AFTER VEGAS: Divisions remain on how to respond to gun crimes

AFTER VEGAS: Divisions remain on how to respond to gun crimes

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Democratic congressional candidates in Illinois' 13th District, which includes Champaign-Urbana, voiced cautious support Monday for gun control measures, including restrictions on purchases by those with a history of mental illness.

But incumbent Rep. Rodney Davis, a Taylorville Republican, declined to address the issue, saying he didn't want to "politicize a tragedy."

Davis, who has been endorsed by the National Rifle Association and has supported many NRA positions, released the following statement:

"Families from across our nation are mourning the loss of nearly 60 of their loved ones, praying for the recovery of hundreds more who were injured, and thanking God that countless others are safe. I join these families in prayer and condemn this senseless act of violence. As someone who recently experienced a gun attack, I will never politicize a tragedy, and I am disappointed by those who do," he said.

"Today is a time for prayer, for mourning, for recognizing the heroic acts of first responders and others, and for uniting as Americans. We can have policy discussions another day."

Davis was on a baseball field in Alexandria, Va., in June when James Hodgkinson, an Illinois resident, opened fire on Republican members of Congress and critically wounded House Majority Whip Steve Scalise, R-La., and injured four other people. Davis later appeared on several national television news shows to decry "political hateful rhetoric."

Meanwhile, Urbana Democrat Jon Ebel, one of four challengers to Davis, said Monday that he supported mandatory background checks for gun purchasers and other "reasonable restrictions."

"The big thing is that I would support talking about gun control consistently, not just when there is a horrific incident like this, because the reality is that about 90 people die as a result of gun violence every week. So what we saw yesterday, as horrible as it is, is a weekly occurrence, although it doesn't always happen in one place," said Ebel, a University of Illinois professor of religion.

"I support mandatory background checks for those who are buying guns and the sorts of reasonable restrictions — those who have a history of, or who are under restraining orders for domestic violence, not being able to have guns. And those with a history of mental illness," he said.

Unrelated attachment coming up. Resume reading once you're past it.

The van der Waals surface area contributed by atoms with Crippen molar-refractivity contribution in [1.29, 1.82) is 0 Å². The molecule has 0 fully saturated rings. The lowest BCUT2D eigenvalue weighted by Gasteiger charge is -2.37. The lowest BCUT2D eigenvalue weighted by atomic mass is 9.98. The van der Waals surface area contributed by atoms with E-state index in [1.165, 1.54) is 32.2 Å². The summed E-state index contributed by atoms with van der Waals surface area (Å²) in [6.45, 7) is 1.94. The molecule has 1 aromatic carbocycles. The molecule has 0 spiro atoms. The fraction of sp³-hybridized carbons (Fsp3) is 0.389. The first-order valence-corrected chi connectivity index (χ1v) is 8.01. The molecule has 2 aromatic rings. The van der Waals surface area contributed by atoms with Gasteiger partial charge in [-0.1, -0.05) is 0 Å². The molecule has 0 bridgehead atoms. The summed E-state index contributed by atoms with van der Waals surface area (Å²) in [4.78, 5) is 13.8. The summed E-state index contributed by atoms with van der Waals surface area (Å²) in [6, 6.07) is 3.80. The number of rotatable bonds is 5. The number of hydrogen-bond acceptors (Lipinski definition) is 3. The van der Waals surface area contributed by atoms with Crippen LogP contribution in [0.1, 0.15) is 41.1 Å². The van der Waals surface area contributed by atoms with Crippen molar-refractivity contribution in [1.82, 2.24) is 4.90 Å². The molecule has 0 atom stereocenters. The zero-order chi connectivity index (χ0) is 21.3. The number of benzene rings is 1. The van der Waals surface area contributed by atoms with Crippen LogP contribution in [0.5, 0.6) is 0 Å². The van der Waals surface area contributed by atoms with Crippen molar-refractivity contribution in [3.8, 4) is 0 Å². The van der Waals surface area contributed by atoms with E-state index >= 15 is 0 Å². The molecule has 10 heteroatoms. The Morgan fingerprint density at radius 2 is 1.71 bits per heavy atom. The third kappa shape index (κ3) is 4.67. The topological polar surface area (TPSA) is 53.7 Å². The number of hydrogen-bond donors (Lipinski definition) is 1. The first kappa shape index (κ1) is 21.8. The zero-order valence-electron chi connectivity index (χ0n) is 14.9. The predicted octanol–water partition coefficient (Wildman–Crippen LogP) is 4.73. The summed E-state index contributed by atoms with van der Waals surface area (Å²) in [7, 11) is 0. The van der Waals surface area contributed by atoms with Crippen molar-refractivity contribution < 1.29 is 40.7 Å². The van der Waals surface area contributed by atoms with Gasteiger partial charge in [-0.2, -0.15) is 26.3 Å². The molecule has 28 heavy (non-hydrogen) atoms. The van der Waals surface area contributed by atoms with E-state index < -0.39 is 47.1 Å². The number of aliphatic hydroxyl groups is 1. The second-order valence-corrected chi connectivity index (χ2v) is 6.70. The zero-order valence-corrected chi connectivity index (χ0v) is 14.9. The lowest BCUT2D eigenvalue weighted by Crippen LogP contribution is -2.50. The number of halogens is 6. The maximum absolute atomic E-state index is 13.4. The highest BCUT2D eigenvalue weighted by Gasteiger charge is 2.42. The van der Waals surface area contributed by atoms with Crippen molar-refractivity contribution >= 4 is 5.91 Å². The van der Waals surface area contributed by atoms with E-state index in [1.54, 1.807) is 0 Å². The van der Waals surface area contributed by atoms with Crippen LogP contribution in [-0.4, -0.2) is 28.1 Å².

"I think the vast majority of Americans find those gun positions acceptable and don't see them at all in conflict with the Second Amendment, which lays out very clearly the right to keep and bear arms. But like any right, it's not an absolute right. It's not a right that trumps the safety and wellbeing of all Americans."

David Gill, a Bloomington physician who in the past has called himself pro-gun, said he supports "background checks on every purchase, without exception. I also support banning the sale of gun magazines that hold more than 10 rounds at a time."

And Democrat Betsy Londrigan of Springfield said "doing nothing should not be an option."

"Today, my thoughts are with the victims of the horrific mass shooting in Las Vegas and their families who now have had their lives forever altered," she said in a statement. "I am in awe of and deeply grateful for the bravery demonstrated by law enforcement and first responders. Unfortunately, we face days like this in our country all too often — waking up to reports of senseless violence — and fearing that Washington politicians won't do the hard work necessary to unify us and make us safer."

She said that while there is "a history of responsible gun ownership for sport, hunting and self-protection, it's clear that we have a real problem in our country.

"Democrat, Republican, gun owner, non-gun owner — we can work together to uphold our Constitutional rights and protect our communities from those who intend to do harm with their weapons. We can close loopholes allowing criminals and the dangerously mentally ill to purchase firearms. We can make sure those experiencing mental health issues have access to quality care and affordable insurance to maintain treatment. One thing that is clear is that doing nothing should not be an option."

Erik Jones of Edwardsville did not respond to emails seeking comment.

Ebel said that he grew up among outdoorsmen in Minnesota and wouldn't want to restrict their rights.

"They're people who went hunting every November when deer hunting season opened. They're wonderful people. They would never hurt a flea," he said.

And he noted that the 13th District is filled with gun owners, both Republicans and Democrats.

"I think this is something that really matters in our district because Democratic voters are not a monolith," he said. "It's definitely an issue that people are concerned about and I do hear about it."

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tfdofficer wrote on October 03, 2017 at 8:10 am